Q: What is “broad spectrum protection”?
A: Broad Spectrum Protection are sunscreens that must protect against UVA1, UVA2 and UVB sun rays. The FDA has approved 17 physical and chemical sunscreen ingredients to protect against harmful UVA and UVB rays. Many of these ingredients protect against UVB rays or UVB rays, but only zinc oxide is rated by the FDA as “extensive” at protecting across the whole UVA and UVB spectrum.

Solar Sense Clear Zinc sunscreens combine Zinc Oxide with chemical sunscreens to provide the most advanced Broad Spectrum Protection to effectively protect skin from both UVA1/UVA2/UVB rays!


“In order to get adequate protection against both UVA and UVB, you should select a sunscreen that provides multispectrum protection, broad-spectrum protection or UVA/UVB protection – not just a sunscreen with a high SPF (UVB) rating. Additionally, the label should list a FDA-recognized long wavelength UVA sunscreen, such as avobenzone or zinc oxide.”

All Solar Sense® products contain broad spectrum protection from sunlight because they combine Zinc Oxide, a physical sunblock with chemical sunscreens for Broad Spectrum Sun Protection that protects from UVA1/UVA2/UVB rays..

Q: What is the difference between UVA rays and UVB rays?
A: UVA rays penetrate deeply into the skin and contribute to premature aging and skin cancer. According to the SKIN CANCER FOUNDATION:

“UVA – is long wavelength (320-400 nm) UV and accounts for up to 95 percent of the solar UV radiation reaching the Earth’s surface. It can penetrate into the deeper layers of the skin and has for years been thought to play a major part in skin aging and wrinkling. Importantly, recent studies strongly suggest that it may also initiate and exacerbate the development of skin cancers. UVA rays are present during all daylight hours and throughout the winter months. Although UVA rays are less intense than short wavelengths, (UVB) they are present all year round and depending upon the time of the year, can be 30 to 50 times more prevalent than UVB rays. Furthermore, UVA radiation can penetrate glass and clouds. Thus, we are exposed to large doses of UVA throughout our lifetime. We encounter UVA rays all year-round and all times of day.”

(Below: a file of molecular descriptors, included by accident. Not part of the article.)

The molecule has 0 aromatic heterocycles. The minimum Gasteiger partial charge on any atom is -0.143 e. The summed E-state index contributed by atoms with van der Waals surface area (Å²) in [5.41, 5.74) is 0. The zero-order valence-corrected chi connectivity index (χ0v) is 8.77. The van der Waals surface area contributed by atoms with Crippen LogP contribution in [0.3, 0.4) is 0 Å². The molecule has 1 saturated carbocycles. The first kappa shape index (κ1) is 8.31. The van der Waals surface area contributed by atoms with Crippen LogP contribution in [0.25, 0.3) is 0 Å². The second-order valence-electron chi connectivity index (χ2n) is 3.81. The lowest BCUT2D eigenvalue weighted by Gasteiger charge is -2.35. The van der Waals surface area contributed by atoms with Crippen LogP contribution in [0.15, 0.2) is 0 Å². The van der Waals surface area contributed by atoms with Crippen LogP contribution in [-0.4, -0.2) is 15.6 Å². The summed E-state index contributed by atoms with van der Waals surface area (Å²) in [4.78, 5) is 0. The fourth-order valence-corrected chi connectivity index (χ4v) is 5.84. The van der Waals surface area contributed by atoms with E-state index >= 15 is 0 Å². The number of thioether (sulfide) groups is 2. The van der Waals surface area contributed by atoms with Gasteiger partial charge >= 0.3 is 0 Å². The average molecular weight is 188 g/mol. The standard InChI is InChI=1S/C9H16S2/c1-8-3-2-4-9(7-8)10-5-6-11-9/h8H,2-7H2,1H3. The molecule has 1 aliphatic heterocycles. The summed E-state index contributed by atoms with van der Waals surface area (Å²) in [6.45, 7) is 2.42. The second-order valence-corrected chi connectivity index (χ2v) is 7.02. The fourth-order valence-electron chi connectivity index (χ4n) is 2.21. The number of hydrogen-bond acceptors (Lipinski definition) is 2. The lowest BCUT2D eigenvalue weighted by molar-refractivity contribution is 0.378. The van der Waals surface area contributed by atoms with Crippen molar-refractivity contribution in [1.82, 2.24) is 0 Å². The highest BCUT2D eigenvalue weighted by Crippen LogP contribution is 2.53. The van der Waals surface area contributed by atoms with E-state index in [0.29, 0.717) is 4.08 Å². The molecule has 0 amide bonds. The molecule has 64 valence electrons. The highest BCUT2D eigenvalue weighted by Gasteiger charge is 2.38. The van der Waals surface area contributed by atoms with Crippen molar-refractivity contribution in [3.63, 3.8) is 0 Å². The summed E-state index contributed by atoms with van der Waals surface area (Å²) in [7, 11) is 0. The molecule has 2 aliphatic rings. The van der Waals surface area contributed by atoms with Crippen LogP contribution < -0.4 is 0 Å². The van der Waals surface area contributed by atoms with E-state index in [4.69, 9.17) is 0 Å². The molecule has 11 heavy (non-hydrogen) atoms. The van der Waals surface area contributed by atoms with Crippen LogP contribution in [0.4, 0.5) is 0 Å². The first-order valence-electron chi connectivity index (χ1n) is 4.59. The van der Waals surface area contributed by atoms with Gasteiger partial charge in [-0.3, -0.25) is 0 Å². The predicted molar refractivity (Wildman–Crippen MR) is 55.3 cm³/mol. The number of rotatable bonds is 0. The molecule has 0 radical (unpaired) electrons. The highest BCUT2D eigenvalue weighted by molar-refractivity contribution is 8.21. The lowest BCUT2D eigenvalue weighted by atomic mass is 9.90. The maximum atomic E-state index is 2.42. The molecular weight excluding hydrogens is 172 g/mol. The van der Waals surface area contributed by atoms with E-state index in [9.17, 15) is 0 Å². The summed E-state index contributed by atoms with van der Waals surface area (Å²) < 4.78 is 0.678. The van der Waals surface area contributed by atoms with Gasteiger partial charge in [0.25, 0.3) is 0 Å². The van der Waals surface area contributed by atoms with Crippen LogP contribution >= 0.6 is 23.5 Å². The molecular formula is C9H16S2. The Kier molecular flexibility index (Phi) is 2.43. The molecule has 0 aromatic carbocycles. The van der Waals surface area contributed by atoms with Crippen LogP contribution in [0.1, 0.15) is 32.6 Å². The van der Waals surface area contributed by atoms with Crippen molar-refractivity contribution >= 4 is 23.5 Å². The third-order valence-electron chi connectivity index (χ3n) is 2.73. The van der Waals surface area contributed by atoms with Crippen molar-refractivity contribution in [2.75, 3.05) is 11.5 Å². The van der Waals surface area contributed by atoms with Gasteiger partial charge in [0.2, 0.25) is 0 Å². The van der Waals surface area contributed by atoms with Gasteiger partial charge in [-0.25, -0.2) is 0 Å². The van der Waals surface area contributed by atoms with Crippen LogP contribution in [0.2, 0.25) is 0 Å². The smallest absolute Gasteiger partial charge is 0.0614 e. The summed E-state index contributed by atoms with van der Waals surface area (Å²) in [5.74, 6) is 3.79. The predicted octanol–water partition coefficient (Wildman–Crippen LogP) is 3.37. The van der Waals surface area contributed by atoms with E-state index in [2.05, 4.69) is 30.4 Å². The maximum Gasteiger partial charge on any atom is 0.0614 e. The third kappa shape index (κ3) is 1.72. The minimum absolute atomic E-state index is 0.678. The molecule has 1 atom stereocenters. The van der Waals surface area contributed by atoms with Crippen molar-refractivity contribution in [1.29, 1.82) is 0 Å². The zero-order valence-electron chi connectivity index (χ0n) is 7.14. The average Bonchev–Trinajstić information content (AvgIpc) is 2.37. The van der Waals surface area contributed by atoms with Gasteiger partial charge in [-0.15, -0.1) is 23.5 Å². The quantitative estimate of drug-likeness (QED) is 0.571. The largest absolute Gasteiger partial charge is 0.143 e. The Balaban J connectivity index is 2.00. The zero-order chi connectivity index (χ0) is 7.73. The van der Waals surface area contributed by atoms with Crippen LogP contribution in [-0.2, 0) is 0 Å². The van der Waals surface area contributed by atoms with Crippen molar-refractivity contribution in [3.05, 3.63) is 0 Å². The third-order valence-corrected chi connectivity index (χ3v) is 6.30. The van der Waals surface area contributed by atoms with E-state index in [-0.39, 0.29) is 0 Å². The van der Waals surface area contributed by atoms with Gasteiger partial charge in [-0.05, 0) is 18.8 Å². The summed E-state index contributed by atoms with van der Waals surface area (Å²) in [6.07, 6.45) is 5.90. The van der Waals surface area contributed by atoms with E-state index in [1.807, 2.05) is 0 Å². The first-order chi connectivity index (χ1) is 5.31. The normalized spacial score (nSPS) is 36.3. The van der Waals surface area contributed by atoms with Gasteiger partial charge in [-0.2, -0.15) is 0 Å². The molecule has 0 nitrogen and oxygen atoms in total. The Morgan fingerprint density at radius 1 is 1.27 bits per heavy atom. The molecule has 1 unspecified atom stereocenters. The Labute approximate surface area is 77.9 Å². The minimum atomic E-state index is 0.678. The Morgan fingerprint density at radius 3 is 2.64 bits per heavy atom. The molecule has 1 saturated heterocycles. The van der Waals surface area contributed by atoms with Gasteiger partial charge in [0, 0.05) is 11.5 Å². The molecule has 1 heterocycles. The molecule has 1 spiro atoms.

UVB rays contribute to premature skin aging and skin cancer; they are also the main cause of sunburn. Again, according to the SKIN CANCER FOUNDATION:

“UVB – is the middle-range of UV with wavelengths between 290-320 nm. It is very biologically active and is responsible for burning, tanning, acceleration of skin aging and plays a very key role in the development of skin cancer. The intensity of UVB varies by season, location and time of day. The most significant amount of UVB hits the U.S. between 10 AM and 4 PM between April and October. UVB rays do not penetrate glass.”

Q: What is SPF?
A: SPF stands for Sun Protection Factor. It tells you how much longer you can remain in the sun and still avoid a sunburn from UVB rays if you use a sunscreen. No sunscreen keeps out 100 percent of UVB rays, but applied properly, an SPF 15 filters out 93 percent of UVB rays and SPF 50 filters 97.5 percent.